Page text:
From FOMO to LOMO: Why 'lack of missing out' is good for us.

Dean Burnett is a doctor of neuroscience and bestselling author. He hails from Pontycymer in the Garw Valley, South Wales. Here he examines how lack of FOMO (the fear of missing out) during lockdown is possibly a welcome break for our mental health. 

Although unprecedented in modern times, the effects of prolonged lockdown on the population can be and have been, readily anticipated in many ways. In particular, it was quite easy to see the effect a pandemic and lockdown would have on mental health.

Simply put, given how many mental health conditions stem from, or are worsened by, stress, it seemed inevitable that the overall levels of mental health problems and concerns would rise noticeably. After all, there are a great many things that reliably cause the human brain to experience stress, like loss of control, financial difficulty, increased responsibilities, confinement, removal of routines or pleasurable pursuits, isolation, loneliness, and so on. All of these, and many more, are a big part of life under lockdown.

And that’s without even acknowledging the fact that there really is a genuine danger out there, that a potentially fatal virus is at large in the wider world and still going strong. Given how stress is a low-level but persistent fear response, the presence of a genuine, legitimate threat is undeniably stressful.

As expected, much of the evidence collected recently does indeed show an overall worsening of mental health, in many different categories.

However, one particularly intriguing recent study reported that there has been the expected decline in the mental health of children, but not in adolescents. This was a surprise, to me at least, because you’d expect the opposite. Because of all the neurological and hormonal upheaval going on inside the teenage brain and body, adolescence can be the time when you’re most vulnerable to mental health problems. You’d, therefore, expect them to be the most likely to experience lockdown-induced mental health decline, not the least. And yet, here we are.

What’s the explanation for this? What gives adolescents a free pass from lockdown-related mental issues? It could be just that they’re finally getting enough sleep, something very few adolescents get due to the school schedule and their developmentally confused sleep patterns.

Or maybe it’s just a relative thing? Maybe adolescent mental health was typically at such a low ebb anyway that the impact of lockdown hasn’t made much difference?

But here’s another interesting possibility; it could be that the wider shutdown of society, and all that it involves, has proven to be reassuring for adolescents. And possibly many others.

Dr Dean Burnett "The idea that other people are doing things, enjoying themselves, without you, that you’ve been excluded, is a constant anxiety for many people"

Because of how we’ve evolved, adolescence is a time when we’re particularly sensitive to peer approval and acceptance. We want people to like us, to respect us, and we want to be included. That’s why being popular, or achieving status by some other means, and not being rejected is so incredibly important when we’re teens.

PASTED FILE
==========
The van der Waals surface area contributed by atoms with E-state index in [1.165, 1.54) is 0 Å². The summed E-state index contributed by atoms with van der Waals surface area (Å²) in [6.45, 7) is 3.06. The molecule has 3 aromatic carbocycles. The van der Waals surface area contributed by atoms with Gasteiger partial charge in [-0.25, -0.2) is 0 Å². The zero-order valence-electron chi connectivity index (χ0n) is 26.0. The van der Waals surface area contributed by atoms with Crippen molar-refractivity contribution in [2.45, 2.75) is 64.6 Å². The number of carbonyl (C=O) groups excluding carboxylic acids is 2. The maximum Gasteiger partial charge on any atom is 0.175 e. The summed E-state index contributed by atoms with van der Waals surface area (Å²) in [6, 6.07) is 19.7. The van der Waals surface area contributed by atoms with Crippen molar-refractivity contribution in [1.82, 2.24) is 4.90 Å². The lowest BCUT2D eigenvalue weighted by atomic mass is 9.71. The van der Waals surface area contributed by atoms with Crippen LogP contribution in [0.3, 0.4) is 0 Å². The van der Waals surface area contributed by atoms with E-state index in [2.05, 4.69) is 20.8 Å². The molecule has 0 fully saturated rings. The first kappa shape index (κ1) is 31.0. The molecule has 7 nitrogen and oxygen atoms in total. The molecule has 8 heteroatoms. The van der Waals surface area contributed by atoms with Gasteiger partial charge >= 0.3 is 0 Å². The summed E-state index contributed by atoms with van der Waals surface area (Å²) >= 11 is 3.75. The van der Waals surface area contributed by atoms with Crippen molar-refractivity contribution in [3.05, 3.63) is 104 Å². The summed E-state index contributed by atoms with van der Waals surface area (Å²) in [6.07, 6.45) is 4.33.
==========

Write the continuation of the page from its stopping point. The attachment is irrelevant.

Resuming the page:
And this doesn’t go away when we’re adults, it just becomes less of priority as other responsibilities take centre stage. This leads to what’s been labelled in recent years as FOMO: fear of missing out. The idea that other people are doing things, enjoying themselves, without you, that you’ve been excluded, is a constant anxiety for many people. Social media has undeniably exacerbated this, giving us the ability to see what everyone else is up to at all times, to see how much fun they’re having without us. This has been suggested as one reason why social media can be a hazard to adolescent mental health.

But if there’s one upside of the pandemic, it’s that it’s removed this concern for most people. You can’t be afraid of missing out when there’s nothing to miss, nothing to be excluded from. The shutdown of the entertainment, event and leisure industry is undeniably a bad thing in so many ways, but from a personal psychological perspective, it does at least mean there’s nothing going on that you’ve not been invited to.

This won’t apply equally to everyone, obviously. Every person is different and has their own needs, drives and neuroses. And there is still a lot of negative elements to lockdown that will undeniably hamper our mental health overall.

But still, sometimes it helps to focus on the positive, and if there’s one aspect of lockdown that might be helpful overall, it’s that we may now feel more included than excluded. Social interaction is in such short supply right now that outdoor meets, street bingo, communal clapping for the NHS, and anything else like that, takes on a new level of appreciation and significance.

We’re a very social species by nature, possibly the most social on Earth, and the idea that we’re being excluded, being left out, by our peers is instinctively unpleasant, stressful even. But knowing that we’re all in the same boat, a boat where nothing is going on, can prove weirdly reassuring.

It’s a small comfort in these trying times, undeniably. But still, it’s better than nothing.


You can watch Dr Dean Burnett in conversation with Adam Price about the effects of lockdown on our lives on Sunday, June 21st at 7.30 pm on Facebook, Twitter and YouTube


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